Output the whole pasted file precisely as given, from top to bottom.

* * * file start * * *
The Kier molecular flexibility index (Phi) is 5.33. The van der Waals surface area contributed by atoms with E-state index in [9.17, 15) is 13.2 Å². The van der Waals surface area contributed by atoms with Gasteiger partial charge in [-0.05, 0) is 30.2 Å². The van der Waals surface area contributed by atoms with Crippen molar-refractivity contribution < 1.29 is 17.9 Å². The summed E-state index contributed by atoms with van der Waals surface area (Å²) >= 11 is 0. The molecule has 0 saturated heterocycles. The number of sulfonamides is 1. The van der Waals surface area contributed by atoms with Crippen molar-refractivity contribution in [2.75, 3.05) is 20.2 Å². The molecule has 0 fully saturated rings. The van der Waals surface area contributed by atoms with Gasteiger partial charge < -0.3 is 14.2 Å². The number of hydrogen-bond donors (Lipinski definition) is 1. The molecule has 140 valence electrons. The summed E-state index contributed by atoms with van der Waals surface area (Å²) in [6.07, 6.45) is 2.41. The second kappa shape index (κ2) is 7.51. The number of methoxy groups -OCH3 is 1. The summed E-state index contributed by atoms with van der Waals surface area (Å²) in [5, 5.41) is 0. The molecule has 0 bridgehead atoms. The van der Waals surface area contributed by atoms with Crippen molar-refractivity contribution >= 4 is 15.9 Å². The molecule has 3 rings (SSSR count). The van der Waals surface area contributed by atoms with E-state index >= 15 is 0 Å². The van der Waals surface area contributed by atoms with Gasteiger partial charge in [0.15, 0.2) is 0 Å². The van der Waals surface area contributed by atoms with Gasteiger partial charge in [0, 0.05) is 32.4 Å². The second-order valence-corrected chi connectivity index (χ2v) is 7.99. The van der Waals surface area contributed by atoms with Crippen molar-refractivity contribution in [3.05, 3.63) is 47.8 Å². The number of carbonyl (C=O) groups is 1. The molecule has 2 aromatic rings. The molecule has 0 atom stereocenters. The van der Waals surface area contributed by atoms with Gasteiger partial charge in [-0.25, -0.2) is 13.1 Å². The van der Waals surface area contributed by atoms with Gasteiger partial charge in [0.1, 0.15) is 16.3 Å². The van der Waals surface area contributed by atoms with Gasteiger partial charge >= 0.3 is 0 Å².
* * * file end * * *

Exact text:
The Kier molecular flexibility index (Phi) is 5.33. The van der Waals surface area contributed by atoms with E-state index in [9.17, 15) is 13.2 Å². The van der Waals surface area contributed by atoms with Gasteiger partial charge in [-0.05, 0) is 30.2 Å². The van der Waals surface area contributed by atoms with Crippen molar-refractivity contribution < 1.29 is 17.9 Å². The summed E-state index contributed by atoms with van der Waals surface area (Å²) >= 11 is 0. The molecule has 0 saturated heterocycles. The number of sulfonamides is 1. The van der Waals surface area contributed by atoms with Crippen molar-refractivity contribution in [2.75, 3.05) is 20.2 Å². The molecule has 0 fully saturated rings. The van der Waals surface area contributed by atoms with Gasteiger partial charge < -0.3 is 14.2 Å². The number of hydrogen-bond donors (Lipinski definition) is 1. The molecule has 140 valence electrons. The summed E-state index contributed by atoms with van der Waals surface area (Å²) in [6.07, 6.45) is 2.41. The second kappa shape index (κ2) is 7.51. The number of methoxy groups -OCH3 is 1. The summed E-state index contributed by atoms with van der Waals surface area (Å²) in [5, 5.41) is 0. The molecule has 0 bridgehead atoms. The van der Waals surface area contributed by atoms with Crippen molar-refractivity contribution >= 4 is 15.9 Å². The molecule has 3 rings (SSSR count). The van der Waals surface area contributed by atoms with E-state index >= 15 is 0 Å². The van der Waals surface area contributed by atoms with Gasteiger partial charge in [0.15, 0.2) is 0 Å². The van der Waals surface area contributed by atoms with Gasteiger partial charge in [0, 0.05) is 32.4 Å². The second-order valence-corrected chi connectivity index (χ2v) is 7.99. The van der Waals surface area contributed by atoms with Crippen molar-refractivity contribution in [3.05, 3.63) is 47.8 Å². The number of carbonyl (C=O) groups is 1. The molecule has 2 aromatic rings. The molecule has 0 atom stereocenters. The van der Waals surface area contributed by atoms with Gasteiger partial charge in [-0.25, -0.2) is 13.1 Å². The van der Waals surface area contributed by atoms with Gasteiger partial charge in [0.1, 0.15) is 16.3 Å². The van der Waals surface area contributed by atoms with Gasteiger partial charge >= 0.3 is 0 Å².